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Despite sentencing reforms, hundreds of thousands of people who have been incarcerated over the last several decades are ineligible for parole.
Rachel M. Cohen
Advocates have been urging Governor Gavin Newsom to make greater use of his clemency power, especially for older prisoners who are more vulnerable to COVID-19.
Proposed legislation would allow people accused of crimes to tell juries if they had a mental illness, autism spectrum disorder, or an intellectual or developmental disability at the time of a crime. The bill could have helped individuals like Matthew Rushin.
Rachel Barkow, a respected legal scholar, expert on executive clemency, and former clerk to Justice Antonin Scalia would be an ideal choice to start and lead a powerful new program inside the Biden White House.
The state Board of Pardons recommended last year that hundreds of people’s criminal records be cleared. Months later, more than half are still waiting for Tom Wolf’s signature.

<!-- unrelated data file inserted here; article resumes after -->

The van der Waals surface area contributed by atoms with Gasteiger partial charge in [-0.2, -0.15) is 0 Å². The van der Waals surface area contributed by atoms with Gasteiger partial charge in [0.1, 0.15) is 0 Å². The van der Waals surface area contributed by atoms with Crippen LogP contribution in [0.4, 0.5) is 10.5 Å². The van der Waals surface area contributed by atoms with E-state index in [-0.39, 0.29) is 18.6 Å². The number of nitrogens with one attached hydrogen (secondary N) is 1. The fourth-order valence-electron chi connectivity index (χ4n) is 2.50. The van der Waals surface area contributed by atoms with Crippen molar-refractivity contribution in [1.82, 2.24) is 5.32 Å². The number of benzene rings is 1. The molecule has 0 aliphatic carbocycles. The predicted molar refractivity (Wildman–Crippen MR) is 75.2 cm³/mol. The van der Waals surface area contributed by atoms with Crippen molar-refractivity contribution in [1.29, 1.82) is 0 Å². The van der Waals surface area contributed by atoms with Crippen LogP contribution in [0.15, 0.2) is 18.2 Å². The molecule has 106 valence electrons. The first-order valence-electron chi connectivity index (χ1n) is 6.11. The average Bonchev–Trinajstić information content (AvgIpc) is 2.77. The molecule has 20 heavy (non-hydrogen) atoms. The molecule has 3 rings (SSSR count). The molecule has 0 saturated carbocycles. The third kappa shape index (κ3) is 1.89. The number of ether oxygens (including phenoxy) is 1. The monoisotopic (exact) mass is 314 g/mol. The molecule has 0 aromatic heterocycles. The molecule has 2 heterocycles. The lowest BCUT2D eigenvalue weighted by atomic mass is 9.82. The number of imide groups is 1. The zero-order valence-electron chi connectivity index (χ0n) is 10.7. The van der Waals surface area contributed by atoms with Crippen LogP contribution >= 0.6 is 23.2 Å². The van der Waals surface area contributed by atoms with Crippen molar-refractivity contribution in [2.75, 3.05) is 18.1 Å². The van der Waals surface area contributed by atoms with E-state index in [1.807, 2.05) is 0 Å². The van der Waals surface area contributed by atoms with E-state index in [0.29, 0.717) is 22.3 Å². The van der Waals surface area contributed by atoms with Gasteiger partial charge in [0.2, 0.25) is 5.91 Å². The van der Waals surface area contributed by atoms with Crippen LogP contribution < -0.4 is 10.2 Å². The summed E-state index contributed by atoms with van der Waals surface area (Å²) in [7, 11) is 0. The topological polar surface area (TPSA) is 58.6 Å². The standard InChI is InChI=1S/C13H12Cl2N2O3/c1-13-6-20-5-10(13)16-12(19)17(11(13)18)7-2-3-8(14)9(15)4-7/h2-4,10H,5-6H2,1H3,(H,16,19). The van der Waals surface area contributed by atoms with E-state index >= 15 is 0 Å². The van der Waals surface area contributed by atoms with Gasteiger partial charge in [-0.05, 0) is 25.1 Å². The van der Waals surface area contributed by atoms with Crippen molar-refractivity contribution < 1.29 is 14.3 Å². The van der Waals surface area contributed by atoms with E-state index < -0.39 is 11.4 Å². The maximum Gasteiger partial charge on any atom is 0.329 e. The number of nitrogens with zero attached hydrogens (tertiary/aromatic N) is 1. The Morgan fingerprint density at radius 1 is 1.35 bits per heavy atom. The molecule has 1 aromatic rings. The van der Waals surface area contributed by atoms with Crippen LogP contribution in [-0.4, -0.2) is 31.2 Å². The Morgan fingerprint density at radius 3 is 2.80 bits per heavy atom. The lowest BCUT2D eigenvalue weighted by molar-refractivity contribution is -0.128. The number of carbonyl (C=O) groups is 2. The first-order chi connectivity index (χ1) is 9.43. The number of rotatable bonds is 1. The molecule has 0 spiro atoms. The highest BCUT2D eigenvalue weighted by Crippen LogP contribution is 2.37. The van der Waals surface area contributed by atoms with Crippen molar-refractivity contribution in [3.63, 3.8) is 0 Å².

The Office of General Counsel determined that the governor could likely use reprieves to release vulnerable people from prison to control COVID-19’s spread, but the office is advising against it, according to internal emails obtained by The Appeal.
Sensational headlines may score short-term partisan points, but long term they contribute to a toxic culture of Willie Hortonism.
Adam H. Johnson
Josie and Clint talk to NYU law professor Rachel Barkow about presidential pardon powers.
Josie Duffy Rice,
The departing governor has chosen to pardon immigrants whose past criminal offenses put them in danger of deportation.
Melissa Gira Grant